THE NUMERICAL strength of the vibrant Orthodox Jewish presence in contemporary Britain should not blind us to the fact that— historically —Orthodoxy in this country has been weak and peripheral.
Shortly after becoming Ashkenazi chief rabbi in 1845, Nathan Adler undertook a survey of the communities over which he ruled. The results persuaded him that Orthodoxy was too fragile to be left to its own devices: what were needed were locally based functionaries who, firmly under Adler’s command-and-control, could teach in a cheder, lead a Sabbath service, and deliver a passable sermon in decent English.
It was to train such preacher-ministers that Jews’ College was established. The facility, as originally conceived, did not educate rabbis; rather, it produced a succession of “Reverends”, complete with clerical dog-collars, who could minister and moralise within their congregations but who were in no sense halachic authorities.
It had, originally, another purpose, as a grammar school to educate an Anglo-Jewish middle-class (and naturally all-male) elite. The school failed. The college, however, survived — living a precarious handto-mouth existence, always short of money but secure so long as it had chief-rabbinical patronage. Under Chief Rabbis Brodie and Jakobovits it did indeed experience a golden age. Rabbis were ordained under its aegis. Its curriculum was broadened. It attracted — as teachers — scholars of high calibre. But it could not compete with the yeshivas of Israel and the USA. Now rebranded as the London School of Jewish Studies, it has repositioned itself as a rather different (though not unsuccessful) mixed-sex educational institution.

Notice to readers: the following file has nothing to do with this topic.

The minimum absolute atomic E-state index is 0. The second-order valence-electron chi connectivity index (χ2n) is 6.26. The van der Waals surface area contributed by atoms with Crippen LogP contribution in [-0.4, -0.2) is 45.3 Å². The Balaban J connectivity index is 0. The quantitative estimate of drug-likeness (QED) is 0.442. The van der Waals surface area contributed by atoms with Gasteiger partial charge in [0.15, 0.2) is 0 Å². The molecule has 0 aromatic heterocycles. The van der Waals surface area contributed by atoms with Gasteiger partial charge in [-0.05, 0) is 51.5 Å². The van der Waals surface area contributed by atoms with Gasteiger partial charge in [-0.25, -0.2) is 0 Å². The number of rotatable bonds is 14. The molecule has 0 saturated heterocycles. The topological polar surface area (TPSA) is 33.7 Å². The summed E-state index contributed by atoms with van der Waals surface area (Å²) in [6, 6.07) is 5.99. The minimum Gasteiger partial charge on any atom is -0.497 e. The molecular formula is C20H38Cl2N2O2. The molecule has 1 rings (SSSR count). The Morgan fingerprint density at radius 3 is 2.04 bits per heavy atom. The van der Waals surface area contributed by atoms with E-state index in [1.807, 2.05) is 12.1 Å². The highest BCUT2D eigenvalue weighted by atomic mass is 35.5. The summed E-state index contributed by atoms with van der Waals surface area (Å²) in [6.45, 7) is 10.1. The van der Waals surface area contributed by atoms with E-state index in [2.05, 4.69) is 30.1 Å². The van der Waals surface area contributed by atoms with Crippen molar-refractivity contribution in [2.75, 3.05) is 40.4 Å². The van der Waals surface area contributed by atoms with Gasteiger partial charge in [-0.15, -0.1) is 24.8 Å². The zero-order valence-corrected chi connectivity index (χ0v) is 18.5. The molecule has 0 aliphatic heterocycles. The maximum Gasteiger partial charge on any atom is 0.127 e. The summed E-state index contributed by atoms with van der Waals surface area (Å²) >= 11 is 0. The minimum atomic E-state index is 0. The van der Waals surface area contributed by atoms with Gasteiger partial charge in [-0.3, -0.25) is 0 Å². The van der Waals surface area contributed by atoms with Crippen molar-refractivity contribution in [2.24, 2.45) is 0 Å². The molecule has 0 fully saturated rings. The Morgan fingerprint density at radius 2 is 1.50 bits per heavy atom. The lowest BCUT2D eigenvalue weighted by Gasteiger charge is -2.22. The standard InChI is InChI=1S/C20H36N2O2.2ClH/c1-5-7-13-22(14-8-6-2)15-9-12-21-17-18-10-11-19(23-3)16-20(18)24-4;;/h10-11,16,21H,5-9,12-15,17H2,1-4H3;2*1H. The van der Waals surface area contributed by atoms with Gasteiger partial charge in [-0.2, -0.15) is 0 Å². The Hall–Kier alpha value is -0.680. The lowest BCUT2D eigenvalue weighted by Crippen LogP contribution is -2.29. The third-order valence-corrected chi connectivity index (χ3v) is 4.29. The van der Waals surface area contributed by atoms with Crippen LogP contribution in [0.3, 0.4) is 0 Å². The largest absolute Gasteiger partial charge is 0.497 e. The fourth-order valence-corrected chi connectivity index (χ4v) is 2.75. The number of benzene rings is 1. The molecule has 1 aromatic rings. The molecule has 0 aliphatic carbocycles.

This is the story Derek Taylor out to tell in Defenders of the Faith (Vallentine Mitchell, £39.50, pb £18.95).
His style is conversational and needlessly polemical. More seriously, his use of source materials is limited. In recounting the furore that followed the dismissal from Jews’ College of its Chasidic senior lecturer in Talmud (the late Simche Lieberman), Taylor pleads that the relevant file has been embargoed. Had he searched a little further, he would have found that a copy of the Deed of Submission (May 13 1985), by which the dispute was by mutual agreement referred to an independent Beth Din, is freely available on the web.
Nor could I find any reference to my own account of this cause célèbre, which was published in 1990.
At one point, Taylor insists that Chief Rabbi Hermann Adler “resigned less than a year after” the appointment, in 1907, of the brilliant Adolphe Büchler as college principal. I can assure him that Hermann died in office on July 18, 1911.
Originally it was a grammar school but it failed